They were the pulsating hub that all other industries—steel, oil, cement contractors—served.
The Muslim Brotherhood has always played the long game in its bid to cement its political power in Egypt.
And behind the scenes, it seemed, there was almost nothing he would not do to cement the Riyadh-Washington axis.
c.1300, from Old French ciment "cement, mortar, pitch," from Latin cæmenta "stone chips used for making mortar" (singular caementum), from caedere "to cut down, chop, beat, hew, fell, slay" (see -cide). The sense evolution from "small broken stones" to "powdered stones used in construction" took place before the word reached English.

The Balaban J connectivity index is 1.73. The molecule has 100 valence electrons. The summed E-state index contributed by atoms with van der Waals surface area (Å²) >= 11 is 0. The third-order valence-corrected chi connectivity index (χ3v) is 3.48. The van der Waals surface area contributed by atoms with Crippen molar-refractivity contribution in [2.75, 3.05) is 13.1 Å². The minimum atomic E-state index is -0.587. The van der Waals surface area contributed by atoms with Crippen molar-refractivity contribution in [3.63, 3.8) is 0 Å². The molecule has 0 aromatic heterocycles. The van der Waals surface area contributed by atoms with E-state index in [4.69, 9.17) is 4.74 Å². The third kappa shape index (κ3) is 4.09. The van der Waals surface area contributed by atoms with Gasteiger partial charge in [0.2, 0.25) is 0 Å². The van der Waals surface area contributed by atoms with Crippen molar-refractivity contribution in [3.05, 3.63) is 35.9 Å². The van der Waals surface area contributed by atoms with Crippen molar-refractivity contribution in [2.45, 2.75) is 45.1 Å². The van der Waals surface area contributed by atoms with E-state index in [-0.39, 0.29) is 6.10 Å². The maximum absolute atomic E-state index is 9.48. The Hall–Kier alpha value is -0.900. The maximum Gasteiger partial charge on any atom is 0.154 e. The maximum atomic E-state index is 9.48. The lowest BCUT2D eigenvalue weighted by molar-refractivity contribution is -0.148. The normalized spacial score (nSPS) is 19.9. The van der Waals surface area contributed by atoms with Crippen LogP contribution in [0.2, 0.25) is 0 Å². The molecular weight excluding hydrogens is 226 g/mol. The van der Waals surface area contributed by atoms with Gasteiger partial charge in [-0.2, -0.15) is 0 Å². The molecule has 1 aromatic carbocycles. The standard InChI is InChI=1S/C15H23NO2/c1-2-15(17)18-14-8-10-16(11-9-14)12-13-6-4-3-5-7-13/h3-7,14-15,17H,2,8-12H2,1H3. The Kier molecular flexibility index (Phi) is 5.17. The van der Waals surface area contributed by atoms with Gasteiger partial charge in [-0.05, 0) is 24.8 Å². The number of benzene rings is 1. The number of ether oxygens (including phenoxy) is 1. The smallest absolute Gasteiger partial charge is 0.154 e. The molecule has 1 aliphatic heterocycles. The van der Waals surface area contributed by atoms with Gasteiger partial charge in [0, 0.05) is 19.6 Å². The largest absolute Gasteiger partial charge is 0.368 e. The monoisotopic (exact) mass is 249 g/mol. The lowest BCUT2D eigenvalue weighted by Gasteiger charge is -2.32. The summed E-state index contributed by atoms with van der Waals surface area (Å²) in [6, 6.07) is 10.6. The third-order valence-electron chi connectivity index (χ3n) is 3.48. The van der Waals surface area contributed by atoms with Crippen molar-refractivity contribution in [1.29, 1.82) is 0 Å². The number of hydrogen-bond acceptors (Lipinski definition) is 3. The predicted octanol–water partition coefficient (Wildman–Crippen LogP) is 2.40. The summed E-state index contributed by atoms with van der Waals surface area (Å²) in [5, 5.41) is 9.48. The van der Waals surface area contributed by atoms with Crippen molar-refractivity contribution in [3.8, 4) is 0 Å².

c.1400, from cement (n.) or Old French cimenter. Figurative use from c.1600. Related: Cemented; cementing.
cement ce·ment (sĭ-měnt')
A substance used for filling dental cavities or anchoring crowns, inlays, or other restorations.
A substance that hardens to act as an adhesive; glue.